Maintaining stress

By Ashley Goodman|

Flagler College student Gabrielle Hekhuis was enjoying her Sunday afternoon at the Lincolnville Farmer’s Market until she received a call from her roommate. Her cat, Milk Money, knocked over her fish bowl, drenching her laptop with water.

“My laptop is completely ruined. All my school work is gone and now I can’t do design jobs this summer,” Hekhuis said.

Accidents like this can cause college students great stress in their lives.
“I’ve been really stressed since this happened. It’s been tough catching up on homework and I’ve lost a little bit of weight,” Hekhuis said.

Financially, most students can’t afford to buy a new computer on their own, adding to the given stress of losing a semester’s worth of work and beyond. Glenn Goldberg, director of counseling services at Flagler College agrees that college students are more stressed than years prior.

“A lot of it seems related to financial or family concerns due to the negative effects of a difficult economy. This then adds to the increased challenge of balancing one’s work, school and social life,” Goldberg said.

The most common side effects of stress among college students that Holly Hagler, a registered nurse at Flagler College has observed is anxiousness, recurrent headaches and the inability to sleep. “Freshmen or seniors seem to be the most common with these symptoms,” Hagler said. “We usually recommend counseling and sometimes medication,” Hagler said.

The stress that many college students experience lead to other negative consequences.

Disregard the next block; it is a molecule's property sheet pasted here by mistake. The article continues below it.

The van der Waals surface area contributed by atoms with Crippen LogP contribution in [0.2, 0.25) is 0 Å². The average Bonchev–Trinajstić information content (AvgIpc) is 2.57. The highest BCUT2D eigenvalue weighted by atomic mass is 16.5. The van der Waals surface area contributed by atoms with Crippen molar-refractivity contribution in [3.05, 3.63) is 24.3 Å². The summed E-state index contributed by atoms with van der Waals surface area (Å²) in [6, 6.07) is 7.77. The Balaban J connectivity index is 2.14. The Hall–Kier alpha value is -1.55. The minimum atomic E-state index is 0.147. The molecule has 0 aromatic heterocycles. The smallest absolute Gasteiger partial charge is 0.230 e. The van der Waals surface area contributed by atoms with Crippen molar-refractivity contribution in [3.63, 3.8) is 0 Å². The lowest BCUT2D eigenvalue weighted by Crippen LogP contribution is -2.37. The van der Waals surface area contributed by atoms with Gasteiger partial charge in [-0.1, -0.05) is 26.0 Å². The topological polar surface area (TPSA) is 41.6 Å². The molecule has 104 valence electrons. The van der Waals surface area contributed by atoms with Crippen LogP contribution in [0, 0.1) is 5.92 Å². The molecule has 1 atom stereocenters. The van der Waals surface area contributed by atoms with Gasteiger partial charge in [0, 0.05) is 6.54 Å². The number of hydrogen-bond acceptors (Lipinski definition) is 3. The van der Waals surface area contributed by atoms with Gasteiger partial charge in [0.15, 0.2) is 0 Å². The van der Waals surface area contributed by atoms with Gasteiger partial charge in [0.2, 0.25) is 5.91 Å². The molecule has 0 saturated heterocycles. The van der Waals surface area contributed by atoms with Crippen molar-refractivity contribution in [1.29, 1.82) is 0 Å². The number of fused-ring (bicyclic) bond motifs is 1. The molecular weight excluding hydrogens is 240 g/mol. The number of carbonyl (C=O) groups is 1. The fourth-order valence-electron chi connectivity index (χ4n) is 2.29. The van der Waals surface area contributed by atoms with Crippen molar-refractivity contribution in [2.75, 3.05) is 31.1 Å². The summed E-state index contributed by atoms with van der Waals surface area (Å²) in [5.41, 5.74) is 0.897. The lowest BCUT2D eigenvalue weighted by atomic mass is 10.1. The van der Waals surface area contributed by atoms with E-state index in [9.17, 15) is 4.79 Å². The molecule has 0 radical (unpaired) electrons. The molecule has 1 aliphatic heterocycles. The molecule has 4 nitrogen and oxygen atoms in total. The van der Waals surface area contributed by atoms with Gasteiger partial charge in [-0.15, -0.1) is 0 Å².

In a recent survey, roughly 50% of students don’t finish college, and only 29% of adults have a bachelor’s degree.

Stress, financial problems and life circumstances are partly to blame.

Social stress is another factor, this is especially prevalent in freshmen, who are experiencing being away from home for the first time, making new friends, balancing school and work and finding a roommate are all newall new experiences for someone who’s fresh out of high school.

In a study conducted by Harvard University professor David Ropeik found that chronic stress can actually shrink your brain.

This was seen in several cortical areas. Stress impairs formation and long term memory recall. Stress is associated with clinical depression which decreases the ability to cope with stressful experiences.

Not only does research on stress-associated brain shrinkage suggest that it causes functional mental impairments, it appears to cause is the ability to deal with further stress.There are several things you can do to help yourself cope with college and everyday living.

Excercising 20 minutes a day, eating healthier, avoid caffeine, consume less sugars, reduce alcohol consumption and get at least 7 hours of sleep. These tips should help keep stress in your everyday life to a minimum.

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